Over 6 weeks my group collectively developed our ideas and vision and through discussion we would evaluate the actuality of our assessment. Personally, the first few weeks were quite confusing for me and I struggled with developing an understanding of what we had to do and the topic provided (which for us was ‘texts’). Zachary certainly led to the way in this period for which I’m glad as he had a really strong conceptual understanding of the task and through his own interest in theories and readings I was able to develop on awareness and personal contention in my area of the project. The first few weeks revolved around a much more general area of research which is exemplified in my annotated bibliography and benefited more in how to later find substantial theory and direction for my articles. After that I felt I had a much stronger idea of the task and thus we were able to have effective meetings and discussions to how the look the project would look and such. We had a Facebook group chat running, in which we could constantly submit new ideas, an example being our recent decision to present it in a book folio-like presentation.
In recent weeks we definitely focused more on developing the aesthetic element of the project and the truly talented Monaliza, who assembled the actual book, did a great job at actualising the sketches and concept. We all made different contributions that are seen through the final product’s motifs such as the foil backdrop Zachary arranged.
I am satisfied with my articles and think they provide strong examples of how social media texts inform and influence the general public. I furthermore think my choice of comparing 90s media influence discourse to now and a comparison between Grindr and Tinder made for a stronger outcome. My main obstacle was getting a full understanding of the task, which I seek to improve next time. In terms of collaboration, my only regret is that we didn’t really get to assemble or curate the artefact together due to logistic complications. This could probably be improved by stronger scheduling however we all have external jobs and commitments that would continuosly interfere. We managed through this though and created something special. I am extremely happy with the outcome as a whole entity and generally think we did really well!
For Project Brief 3 I was motivated by one major goal: to be able to present a cohesive product that didn’t make me cringe and weep of embarrassment. Compared to Project Brief 2 this film involved much more planning and vision and thus was greatly superior.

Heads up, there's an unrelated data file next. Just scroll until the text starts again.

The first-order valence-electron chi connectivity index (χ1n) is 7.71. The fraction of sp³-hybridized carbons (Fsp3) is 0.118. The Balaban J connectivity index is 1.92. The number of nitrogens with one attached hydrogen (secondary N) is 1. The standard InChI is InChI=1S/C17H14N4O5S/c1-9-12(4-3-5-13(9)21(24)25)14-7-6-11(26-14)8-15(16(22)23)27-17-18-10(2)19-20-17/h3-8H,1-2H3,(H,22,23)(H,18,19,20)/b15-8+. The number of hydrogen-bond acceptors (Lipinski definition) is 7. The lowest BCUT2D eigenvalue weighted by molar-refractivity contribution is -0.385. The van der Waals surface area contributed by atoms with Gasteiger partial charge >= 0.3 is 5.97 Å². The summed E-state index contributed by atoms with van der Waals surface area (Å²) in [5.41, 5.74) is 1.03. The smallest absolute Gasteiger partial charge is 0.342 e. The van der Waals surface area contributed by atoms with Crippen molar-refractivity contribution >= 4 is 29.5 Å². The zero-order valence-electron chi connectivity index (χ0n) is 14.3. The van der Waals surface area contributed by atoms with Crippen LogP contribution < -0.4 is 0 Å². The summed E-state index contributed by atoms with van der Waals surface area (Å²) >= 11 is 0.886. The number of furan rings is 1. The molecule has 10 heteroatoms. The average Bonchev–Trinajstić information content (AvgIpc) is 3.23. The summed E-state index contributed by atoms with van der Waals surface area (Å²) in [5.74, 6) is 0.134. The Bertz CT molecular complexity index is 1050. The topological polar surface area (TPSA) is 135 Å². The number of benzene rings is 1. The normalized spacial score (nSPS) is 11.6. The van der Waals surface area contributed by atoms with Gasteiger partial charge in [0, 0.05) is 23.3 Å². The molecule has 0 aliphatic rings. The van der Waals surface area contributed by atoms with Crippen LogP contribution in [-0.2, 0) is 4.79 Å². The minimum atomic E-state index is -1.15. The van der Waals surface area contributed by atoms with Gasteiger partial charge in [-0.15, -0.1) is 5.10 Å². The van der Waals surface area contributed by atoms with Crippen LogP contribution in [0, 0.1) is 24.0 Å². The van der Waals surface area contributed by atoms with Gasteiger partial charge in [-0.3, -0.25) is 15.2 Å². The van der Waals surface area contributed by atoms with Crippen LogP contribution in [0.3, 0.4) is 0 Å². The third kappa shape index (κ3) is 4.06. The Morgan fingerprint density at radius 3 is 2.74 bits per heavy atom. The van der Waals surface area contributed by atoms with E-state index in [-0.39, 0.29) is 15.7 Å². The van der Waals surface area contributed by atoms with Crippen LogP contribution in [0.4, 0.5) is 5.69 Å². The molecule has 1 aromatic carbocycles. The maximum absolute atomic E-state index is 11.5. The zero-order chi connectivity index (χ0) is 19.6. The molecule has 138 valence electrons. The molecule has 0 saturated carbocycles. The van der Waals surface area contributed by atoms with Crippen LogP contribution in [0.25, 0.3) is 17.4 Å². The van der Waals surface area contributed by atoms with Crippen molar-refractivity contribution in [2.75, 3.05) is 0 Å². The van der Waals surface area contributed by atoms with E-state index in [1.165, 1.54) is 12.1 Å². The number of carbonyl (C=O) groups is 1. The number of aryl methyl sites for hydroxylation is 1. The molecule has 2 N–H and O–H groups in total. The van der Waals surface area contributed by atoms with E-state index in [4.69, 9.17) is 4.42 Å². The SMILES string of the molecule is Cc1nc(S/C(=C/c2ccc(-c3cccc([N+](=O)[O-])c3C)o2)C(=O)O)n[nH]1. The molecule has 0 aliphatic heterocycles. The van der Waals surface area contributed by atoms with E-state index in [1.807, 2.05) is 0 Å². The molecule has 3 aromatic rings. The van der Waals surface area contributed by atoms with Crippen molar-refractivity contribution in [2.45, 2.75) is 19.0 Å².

As a journalistically driven person, I opted for an interview formula but wanted it to be curated in a style more focused on the subject and not distracted by the process of interviewing (or in this case, a discussion). Sibha (a close friend of mine) and I accumulated 75 minutes of footage, which presented the first major challenge: condensing into 2 significant minutes. While I had the fortune of having a very charismatic and interesting subject, having to cut 73 minutes of footage was slightly soul-destroying: so many great moments and lines were lost. However I value the important resilience I developed from a brutal editing process: a vital skill in production.
Another issue I had had nothing to do with the actual film, but the file size the high quality camera’s provided (in my case 9.5 gigabytes). This further exemplifies the complications of shooting long footage and taught me that in the future, when efficiency is more necessary, to have a more controlled shooting plan.
While the techniques I’ve implored are basic to a professional or someone who is skilled in film editing, I achieved a lot of new personal ground with this. I was anxious to whether I’d be able to combine images and other videos dubbed over my interview base, which, in my opinion, I executed quite well.
With these skills, I’d like to now progress to more diverse and versatile shooting techniques and feel more capable of constructing different scenarios, especially in terms of taking “the interview” to the next level. I also think my next step is to work with music, I’ve been hesitant due to copyright restrictions and my perfectionist, idealistic view of what a soundtrack should be.
Overall I’m proud of this work and think I have justly portrayed a dear friend and thoroughly enjoyed making this.